The door continued flying open until it flattened Hayaski against the wall, knocking him to a sitting position on the floor, senseless and sapped of energy. Through a haze he watched his assailant, a Japanese man, who looked vaguely familiar, wearing a suit and tie and white gloves, with a long ugly scar on one cheek, close the door. He handed the woman some money. In a few seconds, she put on her shoes and her black jacket and left the room.

Hayaski was unable to resist as the man with the scar picked him up high in the air as if he were a baby and tossed him onto the bed on his back. Then he climbed up and straddled Hayaski, pressing his knees against Hayaski's arms. He removed a piece of piano wire from his jacket pocket. Hayaski's mind told him to fight back, to resist, but he couldn't summon the energy, and scarface was too powerful.

Hayaski watched in helpless horror as his assailant looped the piano wire around his neck and pulled it tight. His eyes were bulging and his body gave one final shudder.

Terasawa let go of the wire and climbed off the bed. He reached into Hayaski's pants and took out all his money, American and Japanese. After tossing Hayaski's wallet on the floor, he removed a condom from his pocket and placed that on the table next to the bed.

The cops would have no doubt that Hayaski has been robbed and killed by a prostitute he had invited into his room. They wouldn't make any effort to investigate. Since the economic crises had begun, there had been a surge in crime where Argentines were the victims. The police had to spend their limited resources on those cases. Why bother to investigate the murder of a Japanese tourist who was stupid enough to invite a stranger to his room to get his rocks off.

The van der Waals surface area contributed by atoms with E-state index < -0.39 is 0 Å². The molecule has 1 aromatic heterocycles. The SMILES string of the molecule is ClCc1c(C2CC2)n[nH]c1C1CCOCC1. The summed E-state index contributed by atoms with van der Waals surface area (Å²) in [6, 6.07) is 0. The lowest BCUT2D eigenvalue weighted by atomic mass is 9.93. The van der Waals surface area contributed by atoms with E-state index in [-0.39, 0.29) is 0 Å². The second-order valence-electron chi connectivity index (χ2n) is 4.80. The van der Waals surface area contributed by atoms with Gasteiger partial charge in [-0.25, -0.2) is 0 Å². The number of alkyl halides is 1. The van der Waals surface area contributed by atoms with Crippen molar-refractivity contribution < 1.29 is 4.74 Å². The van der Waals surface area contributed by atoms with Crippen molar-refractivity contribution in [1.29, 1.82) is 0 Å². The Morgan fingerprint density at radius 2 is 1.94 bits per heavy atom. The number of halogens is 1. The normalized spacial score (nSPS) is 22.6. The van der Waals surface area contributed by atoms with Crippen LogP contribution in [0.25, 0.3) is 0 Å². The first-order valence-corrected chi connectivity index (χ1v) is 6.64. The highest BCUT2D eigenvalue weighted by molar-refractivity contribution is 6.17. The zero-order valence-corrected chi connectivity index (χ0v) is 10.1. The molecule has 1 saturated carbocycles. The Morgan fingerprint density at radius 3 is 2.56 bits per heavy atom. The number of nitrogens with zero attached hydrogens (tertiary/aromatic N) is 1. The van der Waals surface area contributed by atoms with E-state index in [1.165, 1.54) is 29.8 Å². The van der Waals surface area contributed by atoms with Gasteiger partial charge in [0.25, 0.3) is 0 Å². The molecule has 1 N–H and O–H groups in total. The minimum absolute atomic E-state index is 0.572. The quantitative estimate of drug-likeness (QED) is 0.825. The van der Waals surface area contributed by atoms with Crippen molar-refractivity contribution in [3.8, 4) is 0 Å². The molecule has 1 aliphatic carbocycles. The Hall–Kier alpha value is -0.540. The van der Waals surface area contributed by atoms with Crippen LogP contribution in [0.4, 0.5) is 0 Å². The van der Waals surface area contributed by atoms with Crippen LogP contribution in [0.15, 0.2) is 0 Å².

As Terasawa was preparing to leave the room, he looked around for the do not disturb sign, which had fallen to the floor in the melee. He picked it up and placed it on the outside of the door as he left.

He was confident that no one would enter the room before noon tomorrow. By then he and Sato would be gone.

When he was back down in the lobby, he called Sato on his cell phone, "mission accomplished."

* * *

At eight forty-five in the morning, the dining room table in the three bedroom suite was fully set for breakfast. The waiters had departed, leaving behind platters of smoked salmon, caviar, smoked white fish, cold meats and cheeses, bowls of exotic fruit, baskets of bread, rolls with marmalade and two large pots of coffee.

Sato poured himself a cup of coffee, and walked with it past the baby grand piano in the living room, toward the high floor to ceiling windows that provided a view of the broad Avenue Alvear below. Morning traffic was heavy, stop and go, on the wide streets and boulevards of the Recolete, which sliced through the most fashionable area in all of South America, lined with expensive boutiques and restaurants. This city always reminded Sato of Milan.